Recognizing the need for professional help in language translation
Is this a professional or an effective way to evaluate translation quality? I honestly don’t blame the General Manager, but I definitely put the blame on members of his staff, who convinced him that an Arabic sentence must always be longer than the English source.
I am not discussing the features of every language, and I am not judging how creatively each language can be used. My main concern is the quality of translation and how it can be effectively measured. To achieve this result, I recommend some metrics that can really help clients, proofreaders and reviewers when measuring translation quality and accuracy. To keep the process simple, I will only focus on three major points:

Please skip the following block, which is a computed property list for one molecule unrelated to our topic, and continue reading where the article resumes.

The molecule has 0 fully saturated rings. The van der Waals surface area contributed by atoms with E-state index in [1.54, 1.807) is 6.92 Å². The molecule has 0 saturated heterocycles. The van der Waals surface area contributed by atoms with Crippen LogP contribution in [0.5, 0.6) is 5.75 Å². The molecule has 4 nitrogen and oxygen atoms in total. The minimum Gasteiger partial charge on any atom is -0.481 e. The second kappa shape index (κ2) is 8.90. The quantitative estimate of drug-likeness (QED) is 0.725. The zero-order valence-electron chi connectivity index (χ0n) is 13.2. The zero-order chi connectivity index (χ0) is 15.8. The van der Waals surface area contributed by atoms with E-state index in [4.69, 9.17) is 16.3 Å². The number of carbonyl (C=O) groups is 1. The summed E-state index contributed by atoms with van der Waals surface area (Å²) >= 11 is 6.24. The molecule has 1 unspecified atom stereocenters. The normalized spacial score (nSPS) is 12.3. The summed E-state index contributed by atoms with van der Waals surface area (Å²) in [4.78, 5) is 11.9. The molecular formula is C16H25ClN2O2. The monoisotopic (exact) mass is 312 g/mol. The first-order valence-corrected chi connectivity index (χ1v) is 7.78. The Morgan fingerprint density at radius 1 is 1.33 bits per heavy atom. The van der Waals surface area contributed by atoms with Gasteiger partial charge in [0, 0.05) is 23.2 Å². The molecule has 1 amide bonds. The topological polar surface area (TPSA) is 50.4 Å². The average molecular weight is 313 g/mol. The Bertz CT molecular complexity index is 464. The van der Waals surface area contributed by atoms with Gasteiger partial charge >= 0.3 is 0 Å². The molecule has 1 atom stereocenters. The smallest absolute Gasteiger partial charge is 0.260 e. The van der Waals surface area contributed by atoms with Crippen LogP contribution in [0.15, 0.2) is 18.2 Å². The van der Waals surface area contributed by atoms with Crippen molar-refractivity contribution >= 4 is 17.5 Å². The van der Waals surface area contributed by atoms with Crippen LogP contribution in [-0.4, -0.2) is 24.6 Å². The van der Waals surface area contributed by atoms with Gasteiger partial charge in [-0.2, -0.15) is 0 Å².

- Translation Accuracy and Product’s features
- Translation Structure and Grammar
- Language and Style (Creativity) in Translation
(1) Translation Accuracy and Product’s features
There is no room in this area for extra creativity or style preferences; the intent of the source author is either accurately conveyed through translation or not. Ultimately the final judge is the product’s owner, the client himself. The translator’s role is only to render the product’s features into another language; any failure to do so may affect the final decision to accept or reject the entire project. In this instance, I would say yes, the client is usually right.
However, the translator should have a right too to suggest alterative ways to convey the message in a more effective manner, taking into consideration many factors such as cultural sensitivity and the precise locale of the targeted audience, if he is translating for his own local market.
(2) The role of Structure and Grammar